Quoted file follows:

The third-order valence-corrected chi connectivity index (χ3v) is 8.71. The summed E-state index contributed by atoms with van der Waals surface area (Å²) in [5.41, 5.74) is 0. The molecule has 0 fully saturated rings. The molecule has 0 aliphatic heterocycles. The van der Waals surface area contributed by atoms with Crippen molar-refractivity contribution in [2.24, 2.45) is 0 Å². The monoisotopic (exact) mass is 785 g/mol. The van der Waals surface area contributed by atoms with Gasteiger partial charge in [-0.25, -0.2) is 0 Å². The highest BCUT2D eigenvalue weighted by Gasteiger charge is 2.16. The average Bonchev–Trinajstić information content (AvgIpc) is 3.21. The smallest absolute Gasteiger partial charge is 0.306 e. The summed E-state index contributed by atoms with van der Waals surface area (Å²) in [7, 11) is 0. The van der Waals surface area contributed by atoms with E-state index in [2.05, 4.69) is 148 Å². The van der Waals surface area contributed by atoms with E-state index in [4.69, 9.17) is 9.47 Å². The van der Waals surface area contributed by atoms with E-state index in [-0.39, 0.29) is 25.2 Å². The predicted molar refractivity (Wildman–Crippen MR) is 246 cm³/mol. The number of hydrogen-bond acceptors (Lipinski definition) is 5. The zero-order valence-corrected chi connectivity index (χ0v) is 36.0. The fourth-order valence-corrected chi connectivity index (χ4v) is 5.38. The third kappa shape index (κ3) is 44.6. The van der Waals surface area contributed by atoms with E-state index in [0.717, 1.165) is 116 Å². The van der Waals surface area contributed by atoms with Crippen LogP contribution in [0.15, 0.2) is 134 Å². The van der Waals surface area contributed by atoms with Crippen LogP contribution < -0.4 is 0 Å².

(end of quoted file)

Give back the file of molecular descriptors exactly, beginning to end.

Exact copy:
The third-order valence-corrected chi connectivity index (χ3v) is 8.71. The summed E-state index contributed by atoms with van der Waals surface area (Å²) in [5.41, 5.74) is 0. The molecule has 0 fully saturated rings. The molecule has 0 aliphatic heterocycles. The van der Waals surface area contributed by atoms with Crippen molar-refractivity contribution in [2.24, 2.45) is 0 Å². The monoisotopic (exact) mass is 785 g/mol. The van der Waals surface area contributed by atoms with Gasteiger partial charge in [-0.25, -0.2) is 0 Å². The highest BCUT2D eigenvalue weighted by Gasteiger charge is 2.16. The average Bonchev–Trinajstić information content (AvgIpc) is 3.21. The smallest absolute Gasteiger partial charge is 0.306 e. The summed E-state index contributed by atoms with van der Waals surface area (Å²) in [7, 11) is 0. The van der Waals surface area contributed by atoms with E-state index in [2.05, 4.69) is 148 Å². The van der Waals surface area contributed by atoms with E-state index in [4.69, 9.17) is 9.47 Å². The van der Waals surface area contributed by atoms with E-state index in [-0.39, 0.29) is 25.2 Å². The predicted molar refractivity (Wildman–Crippen MR) is 246 cm³/mol. The number of hydrogen-bond acceptors (Lipinski definition) is 5. The zero-order valence-corrected chi connectivity index (χ0v) is 36.0. The fourth-order valence-corrected chi connectivity index (χ4v) is 5.38. The third kappa shape index (κ3) is 44.6. The van der Waals surface area contributed by atoms with E-state index in [0.717, 1.165) is 116 Å². The van der Waals surface area contributed by atoms with Crippen LogP contribution in [0.15, 0.2) is 134 Å². The van der Waals surface area contributed by atoms with Crippen LogP contribution < -0.4 is 0 Å².